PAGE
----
The Historian 131: Out Now

Journal News

By Trevor James, published 11th November 2016

1066 in 2016

The Historian’s unique status as a membership journal brings with it many advantages deriving from its position in the voluntary sector. I t means, for example, that all our contributors are volunteers who share the wider membership’s enthusiasm for history in all its forms. Feedback from members reveals that they relish the opportunity to learn about modern-day research in  the very accessible manner that we seek to offer. We do welcome feedback from our members and I can assure readers that they regularly offer their thoughts. Sometimes it is not possible to please everyone: at one point there were complaints that too much editorial space was being devoted to thanking and applauding the work of our contributors but, when I responded to this criticism, by removing this element, there was a series of pointed remarks to the effect that insufficient recognition was being devoted to our volunteer contributors!

For this edition we are trying to be very topical in two distinct ways. David Bates is helping us to commemorate the 950th anniversary of the Battle of Hastings, which has been very much  in the public mind, by exploring contemporary research into what exactly happened and why; and Michael Dunne continues to relate the controversies of contemporary American politics to a broader canvas of more long-term patterns and experiences. Hugh Gault’s consideration of governmental involvement in the  management of health services also touches on a matter which some might regard as a controversy of our times. We also enjoy items which address a topic about which we believe we are well informed and then manage to reveal to us that what we thought we knew can be turned on its head. T his is particularly true of Adrian Smith’s article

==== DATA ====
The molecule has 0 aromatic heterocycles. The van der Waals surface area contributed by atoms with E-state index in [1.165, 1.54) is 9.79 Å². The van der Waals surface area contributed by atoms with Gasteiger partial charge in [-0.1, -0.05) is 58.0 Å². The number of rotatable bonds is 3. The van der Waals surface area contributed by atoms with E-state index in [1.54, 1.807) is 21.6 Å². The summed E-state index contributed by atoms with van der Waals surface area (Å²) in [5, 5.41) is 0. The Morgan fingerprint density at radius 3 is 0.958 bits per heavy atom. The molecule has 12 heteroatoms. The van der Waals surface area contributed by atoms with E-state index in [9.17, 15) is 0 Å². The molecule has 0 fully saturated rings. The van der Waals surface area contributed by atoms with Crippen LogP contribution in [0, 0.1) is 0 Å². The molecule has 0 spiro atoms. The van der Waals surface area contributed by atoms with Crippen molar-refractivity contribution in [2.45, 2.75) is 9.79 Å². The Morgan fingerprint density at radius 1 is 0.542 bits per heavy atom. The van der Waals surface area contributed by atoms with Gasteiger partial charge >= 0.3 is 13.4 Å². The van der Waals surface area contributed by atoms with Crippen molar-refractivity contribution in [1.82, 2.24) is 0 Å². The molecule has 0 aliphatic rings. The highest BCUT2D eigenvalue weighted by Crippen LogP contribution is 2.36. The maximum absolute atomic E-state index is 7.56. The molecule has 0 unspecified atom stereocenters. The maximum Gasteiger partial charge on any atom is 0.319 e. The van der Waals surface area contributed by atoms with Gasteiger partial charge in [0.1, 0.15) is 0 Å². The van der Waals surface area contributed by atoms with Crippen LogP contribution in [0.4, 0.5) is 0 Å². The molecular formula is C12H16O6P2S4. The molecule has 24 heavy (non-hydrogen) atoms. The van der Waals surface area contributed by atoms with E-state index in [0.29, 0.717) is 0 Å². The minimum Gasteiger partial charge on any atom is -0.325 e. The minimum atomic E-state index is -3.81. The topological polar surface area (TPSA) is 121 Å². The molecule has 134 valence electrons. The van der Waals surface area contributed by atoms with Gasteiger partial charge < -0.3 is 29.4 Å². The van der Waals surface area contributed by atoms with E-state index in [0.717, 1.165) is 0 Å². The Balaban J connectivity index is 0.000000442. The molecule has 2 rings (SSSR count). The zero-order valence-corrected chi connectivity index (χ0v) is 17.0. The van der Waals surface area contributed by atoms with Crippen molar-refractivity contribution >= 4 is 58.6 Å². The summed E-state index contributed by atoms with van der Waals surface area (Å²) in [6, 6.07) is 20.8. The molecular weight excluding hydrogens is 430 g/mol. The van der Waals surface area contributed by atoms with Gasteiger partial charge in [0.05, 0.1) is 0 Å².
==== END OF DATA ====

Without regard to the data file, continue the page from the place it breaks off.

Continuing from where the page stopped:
on Mountbatten and Jack Cunningham’s piece on Robert Grosseteste, both of which offer unexpected insights.

Given the Historical Association’s continued commitment to the study of local history we have provided an examination of the Great Y armouth Suspension Bridge Disaster of 1845; the contribution of two local women to the care of servicemen travelling to and from France through Folkestone in the Great War; and a study of the surviving N uneaton grammar school structure. T he study of local history, however, is not restricted to Britain: David Pearse’s study of medieval Toulouse was a very welcome contribution and points the way to further studies of this variety.

The final article to mention is John Springhall’s investigation into uniformed youth organisations during the Great War. T his is being published posthumously as a tribute to a  very committed contributor to, and supporter of, The Historian. He had supplied the text and the recommendations for the illustrations shortly before he died. What he has  written sits very well with his whole series of articles on popular culture over the last decade, in his role as our most prolific contributor. On this occasion we did not have the  opportunity for his customary clinical last-minute checking of what was to appear, so any blame for imperfection must lie with the Editor. We mourned his death previously but, after the event, we discovered that we should  also be celebrating his association with the Historical Association for an extra reason, a very substantial legacy which, as always with all legacies, will be used to very good effect. The next edition of The Historian has Dave Martin as Guest Editor and then we shall publish a special edition, devoted to celebrating the life and work of Asa Briggs, a very illustrious and  supportive member. Work on this edition is progressing well but my collaborator, Hugh Gault, and I would still be pleased to hear from anyone else who may wish to contribute a thought or an idea. If we are overwhelmed, we can always carry some material over to a  future occasion or share it on-line.

As always, I shall be attending the Annual Conference, which is in Manchester in 2017, and I shall be pleased to meet anyone who wishes to discuss any aspect of what The  Historian provides for our membership.